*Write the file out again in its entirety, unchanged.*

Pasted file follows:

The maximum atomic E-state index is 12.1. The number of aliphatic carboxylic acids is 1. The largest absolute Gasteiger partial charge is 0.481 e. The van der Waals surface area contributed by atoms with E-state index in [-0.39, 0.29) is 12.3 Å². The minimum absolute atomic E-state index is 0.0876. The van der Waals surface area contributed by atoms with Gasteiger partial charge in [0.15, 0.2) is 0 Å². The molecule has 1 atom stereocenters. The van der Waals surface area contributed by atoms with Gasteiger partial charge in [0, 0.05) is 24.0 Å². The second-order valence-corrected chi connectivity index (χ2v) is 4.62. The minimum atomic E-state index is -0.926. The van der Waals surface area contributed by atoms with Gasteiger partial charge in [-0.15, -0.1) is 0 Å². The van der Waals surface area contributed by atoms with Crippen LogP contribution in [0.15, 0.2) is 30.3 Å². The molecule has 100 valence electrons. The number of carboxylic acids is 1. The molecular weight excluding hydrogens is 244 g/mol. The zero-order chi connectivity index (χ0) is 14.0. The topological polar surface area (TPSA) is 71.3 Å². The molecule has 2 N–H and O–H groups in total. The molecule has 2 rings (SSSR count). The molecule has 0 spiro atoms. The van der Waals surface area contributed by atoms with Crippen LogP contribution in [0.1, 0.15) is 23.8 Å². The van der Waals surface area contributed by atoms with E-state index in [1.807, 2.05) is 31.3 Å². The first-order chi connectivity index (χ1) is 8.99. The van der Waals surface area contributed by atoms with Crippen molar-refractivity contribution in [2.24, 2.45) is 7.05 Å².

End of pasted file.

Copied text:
The maximum atomic E-state index is 12.1. The number of aliphatic carboxylic acids is 1. The largest absolute Gasteiger partial charge is 0.481 e. The van der Waals surface area contributed by atoms with E-state index in [-0.39, 0.29) is 12.3 Å². The minimum absolute atomic E-state index is 0.0876. The van der Waals surface area contributed by atoms with Gasteiger partial charge in [0.15, 0.2) is 0 Å². The molecule has 1 atom stereocenters. The van der Waals surface area contributed by atoms with Gasteiger partial charge in [0, 0.05) is 24.0 Å². The second-order valence-corrected chi connectivity index (χ2v) is 4.62. The minimum atomic E-state index is -0.926. The van der Waals surface area contributed by atoms with Gasteiger partial charge in [-0.15, -0.1) is 0 Å². The van der Waals surface area contributed by atoms with Crippen LogP contribution in [0.15, 0.2) is 30.3 Å². The molecule has 100 valence electrons. The number of carboxylic acids is 1. The molecular weight excluding hydrogens is 244 g/mol. The zero-order chi connectivity index (χ0) is 14.0. The topological polar surface area (TPSA) is 71.3 Å². The molecule has 2 N–H and O–H groups in total. The molecule has 2 rings (SSSR count). The molecule has 0 spiro atoms. The van der Waals surface area contributed by atoms with Crippen LogP contribution in [0.1, 0.15) is 23.8 Å². The van der Waals surface area contributed by atoms with E-state index in [1.807, 2.05) is 31.3 Å². The first-order chi connectivity index (χ1) is 8.99. The van der Waals surface area contributed by atoms with Crippen molar-refractivity contribution in [2.24, 2.45) is 7.05 Å².